A weekend attempt on Mt. Huntington | Team Mammut

Monday, April 29, 2013

A weekend attempt on Mt. Huntington

Travel pig sizes up Mt. Huntington
©Doug Shepherd
Life has been hectic since getting back from Patagonia, between traveling to Europe for work and the enjoying the changing seasons in Northern New Mexico.  We had very little snow this year, so our rock climbing and trail running seasons started early.  Despite all that, I've been itching for a bit more winter after acting as the "weather guy" for a few different friends climbing throughout Alaska. Finally, I'd had enough and the weather last weekend was too good to pass up.  I recruited my friend Aaron Mulkey to head to the Alaska Range and try a route on Mt. Huntington in a push.  I left Los Alamos on Friday afternoon, met up with Aaron in Anchorage early Saturday morning, and arrived in Talkeetna by 4AM on Saturday.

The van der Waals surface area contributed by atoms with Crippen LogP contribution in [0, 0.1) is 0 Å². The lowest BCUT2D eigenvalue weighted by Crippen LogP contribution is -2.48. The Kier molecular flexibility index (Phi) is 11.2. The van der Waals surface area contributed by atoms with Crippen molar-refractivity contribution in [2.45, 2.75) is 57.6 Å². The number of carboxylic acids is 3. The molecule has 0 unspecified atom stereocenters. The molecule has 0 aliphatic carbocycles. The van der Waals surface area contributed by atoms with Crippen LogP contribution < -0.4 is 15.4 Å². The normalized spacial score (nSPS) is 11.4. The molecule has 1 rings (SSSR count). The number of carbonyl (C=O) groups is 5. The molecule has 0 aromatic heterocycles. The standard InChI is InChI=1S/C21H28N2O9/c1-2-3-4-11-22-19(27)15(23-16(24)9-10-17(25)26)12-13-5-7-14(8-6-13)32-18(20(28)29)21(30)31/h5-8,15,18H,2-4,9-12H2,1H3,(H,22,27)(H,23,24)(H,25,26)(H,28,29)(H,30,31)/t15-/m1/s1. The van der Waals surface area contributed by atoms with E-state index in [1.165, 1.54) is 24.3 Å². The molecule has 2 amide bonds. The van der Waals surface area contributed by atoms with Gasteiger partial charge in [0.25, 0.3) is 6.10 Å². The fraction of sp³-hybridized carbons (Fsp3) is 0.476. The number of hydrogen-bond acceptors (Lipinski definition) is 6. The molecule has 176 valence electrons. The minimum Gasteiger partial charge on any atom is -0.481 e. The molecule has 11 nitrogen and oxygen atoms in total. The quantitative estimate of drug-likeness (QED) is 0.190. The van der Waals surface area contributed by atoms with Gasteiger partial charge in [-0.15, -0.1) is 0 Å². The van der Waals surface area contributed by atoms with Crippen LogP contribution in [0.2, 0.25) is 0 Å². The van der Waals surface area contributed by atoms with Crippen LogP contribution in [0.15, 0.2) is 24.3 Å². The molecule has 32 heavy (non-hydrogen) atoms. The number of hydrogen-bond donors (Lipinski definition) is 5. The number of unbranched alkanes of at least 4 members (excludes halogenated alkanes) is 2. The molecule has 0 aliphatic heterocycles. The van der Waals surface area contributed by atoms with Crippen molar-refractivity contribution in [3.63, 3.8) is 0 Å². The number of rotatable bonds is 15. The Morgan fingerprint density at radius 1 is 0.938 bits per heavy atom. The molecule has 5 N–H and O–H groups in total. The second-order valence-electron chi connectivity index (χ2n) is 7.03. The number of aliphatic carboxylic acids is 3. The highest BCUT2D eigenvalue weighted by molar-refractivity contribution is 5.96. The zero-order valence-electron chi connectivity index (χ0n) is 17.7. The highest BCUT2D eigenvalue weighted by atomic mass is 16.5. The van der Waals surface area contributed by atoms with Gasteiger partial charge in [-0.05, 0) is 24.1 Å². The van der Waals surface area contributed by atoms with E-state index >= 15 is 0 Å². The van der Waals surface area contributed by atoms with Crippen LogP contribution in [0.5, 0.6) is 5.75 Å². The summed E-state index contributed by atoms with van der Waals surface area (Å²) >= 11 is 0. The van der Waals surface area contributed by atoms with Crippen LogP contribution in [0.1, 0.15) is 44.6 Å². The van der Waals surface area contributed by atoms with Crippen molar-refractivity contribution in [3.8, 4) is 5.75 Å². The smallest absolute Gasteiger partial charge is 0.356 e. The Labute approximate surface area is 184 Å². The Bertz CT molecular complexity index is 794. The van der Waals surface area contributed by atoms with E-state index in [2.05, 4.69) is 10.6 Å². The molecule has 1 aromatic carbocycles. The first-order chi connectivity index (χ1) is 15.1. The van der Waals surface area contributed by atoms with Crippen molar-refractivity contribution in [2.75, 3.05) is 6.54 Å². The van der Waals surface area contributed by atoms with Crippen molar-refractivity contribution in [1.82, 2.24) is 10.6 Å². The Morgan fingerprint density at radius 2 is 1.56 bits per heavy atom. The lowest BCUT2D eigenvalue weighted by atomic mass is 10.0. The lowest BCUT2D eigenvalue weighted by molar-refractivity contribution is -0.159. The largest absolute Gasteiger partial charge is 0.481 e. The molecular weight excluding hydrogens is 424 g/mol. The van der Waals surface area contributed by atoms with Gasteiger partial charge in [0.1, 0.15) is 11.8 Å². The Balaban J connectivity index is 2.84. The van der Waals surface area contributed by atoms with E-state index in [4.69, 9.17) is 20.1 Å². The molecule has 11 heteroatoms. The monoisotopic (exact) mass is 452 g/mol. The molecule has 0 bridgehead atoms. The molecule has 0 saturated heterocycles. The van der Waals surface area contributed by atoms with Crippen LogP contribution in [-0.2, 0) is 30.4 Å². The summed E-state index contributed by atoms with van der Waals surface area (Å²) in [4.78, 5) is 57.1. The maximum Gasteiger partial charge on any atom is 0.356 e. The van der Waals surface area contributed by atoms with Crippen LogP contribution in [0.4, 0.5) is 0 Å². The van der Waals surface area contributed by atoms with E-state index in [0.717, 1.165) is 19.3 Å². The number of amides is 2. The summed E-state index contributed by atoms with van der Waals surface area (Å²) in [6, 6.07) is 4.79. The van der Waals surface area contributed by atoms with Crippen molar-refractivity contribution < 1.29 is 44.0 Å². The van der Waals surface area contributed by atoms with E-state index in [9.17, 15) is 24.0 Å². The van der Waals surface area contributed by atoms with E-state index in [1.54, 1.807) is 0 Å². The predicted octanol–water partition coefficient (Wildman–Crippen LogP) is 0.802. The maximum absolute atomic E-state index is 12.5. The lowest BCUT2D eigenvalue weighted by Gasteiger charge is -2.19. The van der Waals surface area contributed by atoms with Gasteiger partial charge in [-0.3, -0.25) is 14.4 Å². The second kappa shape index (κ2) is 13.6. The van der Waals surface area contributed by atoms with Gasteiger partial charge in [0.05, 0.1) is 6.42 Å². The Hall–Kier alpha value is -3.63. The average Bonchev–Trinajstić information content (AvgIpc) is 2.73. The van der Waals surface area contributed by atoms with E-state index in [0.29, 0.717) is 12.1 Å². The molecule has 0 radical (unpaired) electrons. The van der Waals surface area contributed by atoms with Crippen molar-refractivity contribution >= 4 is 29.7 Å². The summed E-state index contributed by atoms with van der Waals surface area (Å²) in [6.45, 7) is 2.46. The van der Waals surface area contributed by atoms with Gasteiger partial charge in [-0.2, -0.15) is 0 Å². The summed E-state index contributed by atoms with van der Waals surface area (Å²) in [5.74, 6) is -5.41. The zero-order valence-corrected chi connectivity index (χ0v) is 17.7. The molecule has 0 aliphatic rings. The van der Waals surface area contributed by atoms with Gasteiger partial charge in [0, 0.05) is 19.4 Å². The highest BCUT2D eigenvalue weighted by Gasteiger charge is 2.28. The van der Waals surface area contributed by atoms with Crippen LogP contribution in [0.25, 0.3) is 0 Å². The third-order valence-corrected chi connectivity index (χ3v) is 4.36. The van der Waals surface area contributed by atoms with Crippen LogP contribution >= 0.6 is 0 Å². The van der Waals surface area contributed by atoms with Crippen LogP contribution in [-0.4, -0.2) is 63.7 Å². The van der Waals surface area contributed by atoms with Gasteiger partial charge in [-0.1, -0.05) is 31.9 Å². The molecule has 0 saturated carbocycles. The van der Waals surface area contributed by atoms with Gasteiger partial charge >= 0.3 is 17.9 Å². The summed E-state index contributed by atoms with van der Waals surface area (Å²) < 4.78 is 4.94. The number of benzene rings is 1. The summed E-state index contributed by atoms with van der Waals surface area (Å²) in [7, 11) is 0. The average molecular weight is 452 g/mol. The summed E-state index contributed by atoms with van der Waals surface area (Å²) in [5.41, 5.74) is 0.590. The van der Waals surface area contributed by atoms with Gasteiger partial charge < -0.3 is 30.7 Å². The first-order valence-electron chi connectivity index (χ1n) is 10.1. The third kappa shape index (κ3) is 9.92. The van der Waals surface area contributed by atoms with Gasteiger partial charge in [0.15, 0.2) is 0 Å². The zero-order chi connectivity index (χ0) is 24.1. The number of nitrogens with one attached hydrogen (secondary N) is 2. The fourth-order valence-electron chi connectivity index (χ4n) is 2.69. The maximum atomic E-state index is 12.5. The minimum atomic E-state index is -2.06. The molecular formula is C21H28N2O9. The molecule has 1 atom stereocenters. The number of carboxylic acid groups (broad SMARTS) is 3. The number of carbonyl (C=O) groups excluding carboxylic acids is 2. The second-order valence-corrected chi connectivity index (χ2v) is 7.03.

Our junk show in the Talkeetna Air Taxi parking lot after flying and driving all night to get there
©Doug Shepherd

We caught a few hours sleep, had a huge breakfast at the Talkeetna Road House (I only managed a 1/2 standard...), and repacked rapidly in the Talkeetna Air Taxi parking lot.  The great folks at TAT got us onto the first plane out of Talkeetna and we were on the Tokositna glacier before noon on Saturday.  That's service for you!
Aaron Mulkey starts our five minute commute from camp to the base of the Colton-Leach
©Doug Shepherd
We put up the tent and chatted briefly with two climbers who were prepping for the Harvard Route the next day.  The weather was perfect and we found out two parties were already on the face, one on the Colton-Leach and one on the Harvard Route.  Given our short time frame and the possibility of a track, we decided to attempt the Colton-Leach in a push, without bivy gear.  The initial ice couloir went quickly as we simul-climbed to reach the sun.

Leading up the initial snow slopes on the Colton-Leach after 24 hours of travel, psyched!
©Aaron Mulkey